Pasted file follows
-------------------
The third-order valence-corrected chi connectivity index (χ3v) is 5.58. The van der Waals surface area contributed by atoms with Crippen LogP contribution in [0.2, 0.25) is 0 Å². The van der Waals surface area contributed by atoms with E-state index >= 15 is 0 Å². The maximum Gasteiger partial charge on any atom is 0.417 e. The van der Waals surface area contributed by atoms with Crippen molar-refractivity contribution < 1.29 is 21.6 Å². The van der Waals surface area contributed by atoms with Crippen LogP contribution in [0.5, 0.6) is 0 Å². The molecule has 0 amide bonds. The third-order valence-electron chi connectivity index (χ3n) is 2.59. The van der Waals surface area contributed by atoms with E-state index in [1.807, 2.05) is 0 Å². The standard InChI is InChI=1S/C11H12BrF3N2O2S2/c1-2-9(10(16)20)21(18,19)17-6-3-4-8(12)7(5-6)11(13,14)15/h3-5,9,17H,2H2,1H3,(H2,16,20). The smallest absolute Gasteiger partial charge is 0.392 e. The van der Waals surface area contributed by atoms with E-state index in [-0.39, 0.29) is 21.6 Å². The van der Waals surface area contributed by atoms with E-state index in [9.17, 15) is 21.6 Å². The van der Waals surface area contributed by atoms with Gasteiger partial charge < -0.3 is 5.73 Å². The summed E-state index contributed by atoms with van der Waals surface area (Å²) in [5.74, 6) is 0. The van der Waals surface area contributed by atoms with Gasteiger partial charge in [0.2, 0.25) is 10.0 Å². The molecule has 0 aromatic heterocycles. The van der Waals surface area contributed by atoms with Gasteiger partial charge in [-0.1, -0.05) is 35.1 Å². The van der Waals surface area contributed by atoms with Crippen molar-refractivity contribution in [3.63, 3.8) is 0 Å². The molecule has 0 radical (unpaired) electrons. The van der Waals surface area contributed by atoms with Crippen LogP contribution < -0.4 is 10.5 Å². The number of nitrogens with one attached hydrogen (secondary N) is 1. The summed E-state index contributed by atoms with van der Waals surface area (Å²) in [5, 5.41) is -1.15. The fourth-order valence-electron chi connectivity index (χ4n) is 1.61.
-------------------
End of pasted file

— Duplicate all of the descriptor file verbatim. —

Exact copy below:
The third-order valence-corrected chi connectivity index (χ3v) is 5.58. The van der Waals surface area contributed by atoms with Crippen LogP contribution in [0.2, 0.25) is 0 Å². The van der Waals surface area contributed by atoms with E-state index >= 15 is 0 Å². The maximum Gasteiger partial charge on any atom is 0.417 e. The van der Waals surface area contributed by atoms with Crippen molar-refractivity contribution < 1.29 is 21.6 Å². The van der Waals surface area contributed by atoms with Crippen LogP contribution in [0.5, 0.6) is 0 Å². The molecule has 0 amide bonds. The third-order valence-electron chi connectivity index (χ3n) is 2.59. The van der Waals surface area contributed by atoms with E-state index in [1.807, 2.05) is 0 Å². The standard InChI is InChI=1S/C11H12BrF3N2O2S2/c1-2-9(10(16)20)21(18,19)17-6-3-4-8(12)7(5-6)11(13,14)15/h3-5,9,17H,2H2,1H3,(H2,16,20). The smallest absolute Gasteiger partial charge is 0.392 e. The van der Waals surface area contributed by atoms with E-state index in [-0.39, 0.29) is 21.6 Å². The van der Waals surface area contributed by atoms with E-state index in [9.17, 15) is 21.6 Å². The van der Waals surface area contributed by atoms with Gasteiger partial charge < -0.3 is 5.73 Å². The summed E-state index contributed by atoms with van der Waals surface area (Å²) in [5.74, 6) is 0. The van der Waals surface area contributed by atoms with Gasteiger partial charge in [0.2, 0.25) is 10.0 Å². The molecule has 0 aromatic heterocycles. The van der Waals surface area contributed by atoms with Gasteiger partial charge in [-0.1, -0.05) is 35.1 Å². The van der Waals surface area contributed by atoms with Crippen molar-refractivity contribution in [3.63, 3.8) is 0 Å². The molecule has 0 radical (unpaired) electrons. The van der Waals surface area contributed by atoms with Crippen LogP contribution < -0.4 is 10.5 Å². The number of nitrogens with one attached hydrogen (secondary N) is 1. The summed E-state index contributed by atoms with van der Waals surface area (Å²) in [5, 5.41) is -1.15. The fourth-order valence-electron chi connectivity index (χ4n) is 1.61.